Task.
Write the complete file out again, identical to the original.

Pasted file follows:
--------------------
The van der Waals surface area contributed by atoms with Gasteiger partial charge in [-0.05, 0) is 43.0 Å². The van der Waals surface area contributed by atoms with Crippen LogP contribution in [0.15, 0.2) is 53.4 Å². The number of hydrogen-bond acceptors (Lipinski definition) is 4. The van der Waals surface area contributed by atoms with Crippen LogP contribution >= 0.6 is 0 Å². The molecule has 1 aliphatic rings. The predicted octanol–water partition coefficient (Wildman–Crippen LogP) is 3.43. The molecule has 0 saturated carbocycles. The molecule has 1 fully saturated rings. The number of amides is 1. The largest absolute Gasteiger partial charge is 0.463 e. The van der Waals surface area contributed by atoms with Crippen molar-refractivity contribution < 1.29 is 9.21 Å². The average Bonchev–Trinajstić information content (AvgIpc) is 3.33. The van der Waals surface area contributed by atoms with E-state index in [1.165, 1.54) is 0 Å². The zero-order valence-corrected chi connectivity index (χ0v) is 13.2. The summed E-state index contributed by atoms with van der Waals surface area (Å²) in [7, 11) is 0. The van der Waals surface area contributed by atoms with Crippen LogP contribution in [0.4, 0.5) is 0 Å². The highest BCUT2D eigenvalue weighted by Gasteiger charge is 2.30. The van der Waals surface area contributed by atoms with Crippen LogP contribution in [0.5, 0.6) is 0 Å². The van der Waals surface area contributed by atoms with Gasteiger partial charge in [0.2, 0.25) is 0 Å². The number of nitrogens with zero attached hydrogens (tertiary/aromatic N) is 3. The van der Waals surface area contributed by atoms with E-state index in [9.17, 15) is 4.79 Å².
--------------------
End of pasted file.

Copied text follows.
The van der Waals surface area contributed by atoms with Gasteiger partial charge in [-0.05, 0) is 43.0 Å². The van der Waals surface area contributed by atoms with Crippen LogP contribution in [0.15, 0.2) is 53.4 Å². The number of hydrogen-bond acceptors (Lipinski definition) is 4. The van der Waals surface area contributed by atoms with Crippen LogP contribution >= 0.6 is 0 Å². The molecule has 1 aliphatic rings. The predicted octanol–water partition coefficient (Wildman–Crippen LogP) is 3.43. The molecule has 0 saturated carbocycles. The molecule has 1 fully saturated rings. The number of amides is 1. The largest absolute Gasteiger partial charge is 0.463 e. The van der Waals surface area contributed by atoms with Crippen molar-refractivity contribution < 1.29 is 9.21 Å². The average Bonchev–Trinajstić information content (AvgIpc) is 3.33. The van der Waals surface area contributed by atoms with E-state index in [1.165, 1.54) is 0 Å². The zero-order valence-corrected chi connectivity index (χ0v) is 13.2. The summed E-state index contributed by atoms with van der Waals surface area (Å²) in [7, 11) is 0. The van der Waals surface area contributed by atoms with Crippen LogP contribution in [0.4, 0.5) is 0 Å². The highest BCUT2D eigenvalue weighted by Gasteiger charge is 2.30. The van der Waals surface area contributed by atoms with Crippen LogP contribution in [0.5, 0.6) is 0 Å². The van der Waals surface area contributed by atoms with Gasteiger partial charge in [0.2, 0.25) is 0 Å². The number of nitrogens with zero attached hydrogens (tertiary/aromatic N) is 3. The van der Waals surface area contributed by atoms with E-state index in [9.17, 15) is 4.79 Å².